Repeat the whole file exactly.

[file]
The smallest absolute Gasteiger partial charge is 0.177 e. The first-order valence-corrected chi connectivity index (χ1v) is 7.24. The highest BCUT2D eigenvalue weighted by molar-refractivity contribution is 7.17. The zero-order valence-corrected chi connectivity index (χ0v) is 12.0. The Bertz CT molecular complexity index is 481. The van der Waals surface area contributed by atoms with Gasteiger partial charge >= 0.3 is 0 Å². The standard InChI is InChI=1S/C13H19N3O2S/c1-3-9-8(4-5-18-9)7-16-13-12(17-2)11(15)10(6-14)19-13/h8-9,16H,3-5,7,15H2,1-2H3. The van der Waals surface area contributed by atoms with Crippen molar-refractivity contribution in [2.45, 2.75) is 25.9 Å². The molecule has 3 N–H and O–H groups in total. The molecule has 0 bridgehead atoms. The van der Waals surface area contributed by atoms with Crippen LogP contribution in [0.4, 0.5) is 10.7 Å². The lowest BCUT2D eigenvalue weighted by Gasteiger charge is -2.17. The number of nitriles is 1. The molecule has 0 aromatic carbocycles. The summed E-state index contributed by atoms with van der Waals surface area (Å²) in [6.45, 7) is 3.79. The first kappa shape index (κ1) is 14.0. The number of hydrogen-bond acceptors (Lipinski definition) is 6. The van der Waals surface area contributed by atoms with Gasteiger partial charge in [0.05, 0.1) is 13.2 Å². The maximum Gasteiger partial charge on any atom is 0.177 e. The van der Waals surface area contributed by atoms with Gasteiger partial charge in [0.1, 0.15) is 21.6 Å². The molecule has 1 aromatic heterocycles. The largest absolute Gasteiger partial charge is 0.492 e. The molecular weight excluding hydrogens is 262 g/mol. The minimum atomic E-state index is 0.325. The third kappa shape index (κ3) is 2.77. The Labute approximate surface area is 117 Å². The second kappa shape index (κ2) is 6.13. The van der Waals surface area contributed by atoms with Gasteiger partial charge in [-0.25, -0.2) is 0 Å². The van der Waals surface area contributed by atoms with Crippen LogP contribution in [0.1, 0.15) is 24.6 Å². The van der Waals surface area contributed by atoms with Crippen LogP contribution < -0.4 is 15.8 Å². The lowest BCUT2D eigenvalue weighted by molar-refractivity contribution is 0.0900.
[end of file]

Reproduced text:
The smallest absolute Gasteiger partial charge is 0.177 e. The first-order valence-corrected chi connectivity index (χ1v) is 7.24. The highest BCUT2D eigenvalue weighted by molar-refractivity contribution is 7.17. The zero-order valence-corrected chi connectivity index (χ0v) is 12.0. The Bertz CT molecular complexity index is 481. The van der Waals surface area contributed by atoms with Gasteiger partial charge >= 0.3 is 0 Å². The standard InChI is InChI=1S/C13H19N3O2S/c1-3-9-8(4-5-18-9)7-16-13-12(17-2)11(15)10(6-14)19-13/h8-9,16H,3-5,7,15H2,1-2H3. The van der Waals surface area contributed by atoms with Crippen molar-refractivity contribution in [2.45, 2.75) is 25.9 Å². The molecule has 3 N–H and O–H groups in total. The molecule has 0 bridgehead atoms. The van der Waals surface area contributed by atoms with Crippen LogP contribution in [0.4, 0.5) is 10.7 Å². The lowest BCUT2D eigenvalue weighted by Gasteiger charge is -2.17. The number of nitriles is 1. The molecule has 0 aromatic carbocycles. The summed E-state index contributed by atoms with van der Waals surface area (Å²) in [6.45, 7) is 3.79. The first kappa shape index (κ1) is 14.0. The number of hydrogen-bond acceptors (Lipinski definition) is 6. The van der Waals surface area contributed by atoms with Gasteiger partial charge in [0.05, 0.1) is 13.2 Å². The maximum Gasteiger partial charge on any atom is 0.177 e. The van der Waals surface area contributed by atoms with Gasteiger partial charge in [0.1, 0.15) is 21.6 Å². The molecule has 1 aromatic heterocycles. The largest absolute Gasteiger partial charge is 0.492 e. The molecular weight excluding hydrogens is 262 g/mol. The minimum atomic E-state index is 0.325. The third kappa shape index (κ3) is 2.77. The Labute approximate surface area is 117 Å². The second kappa shape index (κ2) is 6.13. The van der Waals surface area contributed by atoms with Gasteiger partial charge in [-0.25, -0.2) is 0 Å². The van der Waals surface area contributed by atoms with Crippen LogP contribution in [0.1, 0.15) is 24.6 Å². The van der Waals surface area contributed by atoms with Crippen LogP contribution < -0.4 is 15.8 Å². The lowest BCUT2D eigenvalue weighted by molar-refractivity contribution is 0.0900.